Center Files Amicus Brief Defending the CFPB on Behalf of 90 State & Local Nonprofit Organizations

May 15, 2023

Writing on behalf of 90 state and local nonprofit organizations, the UC Berkeley Center for Consumer Law & Economic Justice today filed an amicus brief in the United States Supreme Court arguing that the Consumer Financial Protection Bureau’s independent funding mechanism does not violate the Appropriations Clause of the U.S. Constitution. Alone among briefs filed in the case, the Center’s brief adduces not just similarly structured federal agencies over the last two centuries, but also a broad array of independently funded state regulators. The brief concludes that a practice that is so well established and widespread is not likely to conflict with either state constitutions' appropriations provisions or the U.S. Constitution’s Appropriations Clause.  


The CFPB regulates the wide-ranging consumer debt industry, from mortgage lenders to credit card companies to student loan servicers. Since its creation in 2010 in the Dodd-Frank Act, the Bureau has recovered over $15.5 billion for consumers who have fallen victim to predatory financial practices, and it has issued many critical regulations to ensure fair access and opportunity in the financial marketplace. Under Dodd-Frank, the Bureau requests its annual funding not from Congress but from the Federal Reserve, which itself raises funds from assessments it levies on financial institutions nationwide. Today, there are abundant examples of independently funded federal agencies like the CFPB, from financial regulators including the Federal Deposit Insurance Corporation and the Office of the Comptroller of the Currency (and the Fed itself) to the Farm Credit Administration and the U.S. Post Office. What is more, there are copious examples of similarly structured agencies appearing and thriving among the States. 

The Fifth Circuit Court of Appeals, however, ruled that the CFPB’s funding mechanism violates the Appropriations Clause of the U.S. Constitution, which provides that “No Money shall be drawn from the Treasury, but in Consequence of Appropriations made by Law.” The Appropriations Clause epitomizes Congress’s power of the purse––a key principle in maintaining the separation of powers that makes sure that the executive branch spends taxpayer money only after the legislature enacts a law dictating how that money should be spent. Until the Fifth Circuit’s decision in this case, no court had ever struck down a federal law authorizing spending as a violation of the Appropriations Clause. Notably, multiple federal appellate and district courts, including most recently the Second Circuit in March, have held that Congress plainly satisfied its constitutional duty under the Appropriations Clause when it enacted the Dodd-Frank Act. The Fifth Circuit’s decision is therefore fully at odds with these cases and with decades of precedent, including from the U.S. Supreme Court, about what constitutes a constitutional appropriation.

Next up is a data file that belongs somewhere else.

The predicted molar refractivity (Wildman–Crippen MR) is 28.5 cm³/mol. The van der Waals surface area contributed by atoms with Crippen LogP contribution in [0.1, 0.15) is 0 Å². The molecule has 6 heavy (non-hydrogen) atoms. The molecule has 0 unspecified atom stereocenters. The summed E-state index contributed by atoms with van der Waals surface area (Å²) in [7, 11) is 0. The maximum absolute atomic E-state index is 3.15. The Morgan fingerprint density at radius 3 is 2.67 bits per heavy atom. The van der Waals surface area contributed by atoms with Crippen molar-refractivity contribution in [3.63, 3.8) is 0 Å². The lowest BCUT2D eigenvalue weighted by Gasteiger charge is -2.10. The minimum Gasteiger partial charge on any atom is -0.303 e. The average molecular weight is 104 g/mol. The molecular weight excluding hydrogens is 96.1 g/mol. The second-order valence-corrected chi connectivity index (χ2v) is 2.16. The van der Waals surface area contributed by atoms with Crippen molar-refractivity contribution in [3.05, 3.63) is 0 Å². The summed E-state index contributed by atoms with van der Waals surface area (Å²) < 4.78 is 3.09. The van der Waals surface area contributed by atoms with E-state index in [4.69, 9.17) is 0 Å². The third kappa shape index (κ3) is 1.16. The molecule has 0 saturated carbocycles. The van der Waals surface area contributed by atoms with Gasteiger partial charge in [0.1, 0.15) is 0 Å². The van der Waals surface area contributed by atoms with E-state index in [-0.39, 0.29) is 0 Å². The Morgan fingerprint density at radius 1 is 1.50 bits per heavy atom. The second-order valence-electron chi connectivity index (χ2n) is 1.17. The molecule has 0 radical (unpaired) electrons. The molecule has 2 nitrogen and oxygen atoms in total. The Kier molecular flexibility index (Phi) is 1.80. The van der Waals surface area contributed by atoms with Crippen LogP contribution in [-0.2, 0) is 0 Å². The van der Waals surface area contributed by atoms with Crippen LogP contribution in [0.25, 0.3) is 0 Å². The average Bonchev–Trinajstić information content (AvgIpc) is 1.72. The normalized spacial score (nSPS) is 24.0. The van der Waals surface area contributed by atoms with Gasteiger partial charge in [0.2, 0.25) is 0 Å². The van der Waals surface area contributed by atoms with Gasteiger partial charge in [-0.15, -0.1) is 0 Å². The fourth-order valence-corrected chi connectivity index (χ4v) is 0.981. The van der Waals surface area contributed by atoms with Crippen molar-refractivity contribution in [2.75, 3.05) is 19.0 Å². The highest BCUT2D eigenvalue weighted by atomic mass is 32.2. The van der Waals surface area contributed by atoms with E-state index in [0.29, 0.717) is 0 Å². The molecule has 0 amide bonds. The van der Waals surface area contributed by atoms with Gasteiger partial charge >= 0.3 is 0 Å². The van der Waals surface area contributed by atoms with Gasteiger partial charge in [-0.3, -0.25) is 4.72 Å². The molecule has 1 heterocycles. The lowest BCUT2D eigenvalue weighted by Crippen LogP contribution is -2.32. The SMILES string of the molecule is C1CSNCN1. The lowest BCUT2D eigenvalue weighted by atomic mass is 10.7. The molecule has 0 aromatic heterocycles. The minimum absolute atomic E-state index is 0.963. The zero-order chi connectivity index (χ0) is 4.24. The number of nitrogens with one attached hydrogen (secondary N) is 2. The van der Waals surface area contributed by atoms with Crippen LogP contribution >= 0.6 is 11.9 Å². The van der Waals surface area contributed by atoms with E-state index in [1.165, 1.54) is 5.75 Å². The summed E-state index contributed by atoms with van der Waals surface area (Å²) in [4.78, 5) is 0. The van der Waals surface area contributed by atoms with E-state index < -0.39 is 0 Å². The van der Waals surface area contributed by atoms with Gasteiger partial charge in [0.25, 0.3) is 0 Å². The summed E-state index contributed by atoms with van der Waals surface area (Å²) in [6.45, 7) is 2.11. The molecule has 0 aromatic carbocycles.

The Center’s Brief

The Center’s amicus brief in CFPB v. Community Financial Services Association of America, filed on behalf of 90 state and local nonprofit organizations from 34 states and the District of Columbia, asserts that the CFPB’s funding scheme in the Dodd-Frank Act is constitutional. The broad swath of organizations joining the brief as amici advocate for economic justice in a vast variety of areas, from student loans to housing to debt collection to credit reporting–a range that reflects the breadth and signal importance of the CFPB's work.

The brief argues that the CFPB’s funding structure is echoed not only among other federal agencies but also, crucially, in dozens of independent state regulatory agencies across the country. Since long before Congress created the CFPB, the States have created regulatory agencies with self-sustaining funding mechanisms that do not require allocation of taxpayer money. At the same time, nearly every State in the country has an appropriations provision in its state constitution that essentially matches word-for-word the Appropriations Clause in the U.S. Constitution. 

Crucially, despite reviewing records from all fifty States, the Center could not find a single judicial decision that disapproved of an independently funded state agency as a violation of the State’s appropriations clause.

As the brief describes, the CFPB’s funding scheme is therefore an unexceptional federal and state practice to provide fiscal autonomy to particular government agencies. The brief points to examples of specific independently funded regulators across the country and shows how the legislatures that created those agencies and designed them to be self-funded through valid, constitutional appropriations. For example, the Indiana Department of Financial Institutions, which conducts important consumer protection work overseeing the state financial industry (not unlike the CFPB’s work on a national level), is fully funded by assessments that it levies on financial institutions; the department receives no taxpayer money. Likewise, the Wyoming Game and Fish Commision, which administers the state’s wide-ranging wildlife laws, is funded solely on license fees. None of this panoply of agencies has ever run afoul of constitutional appropriations principles.

Because state courts often look to the U.S. Supreme Court’s decisions on the federal Constitution to interpret their own constitutions and identically worded appropriations clauses, the brief warns that a decision disapproving of the CFPB’s financial structure could prompt a seismic shift in how the States are permitted to set up and operate their own agencies.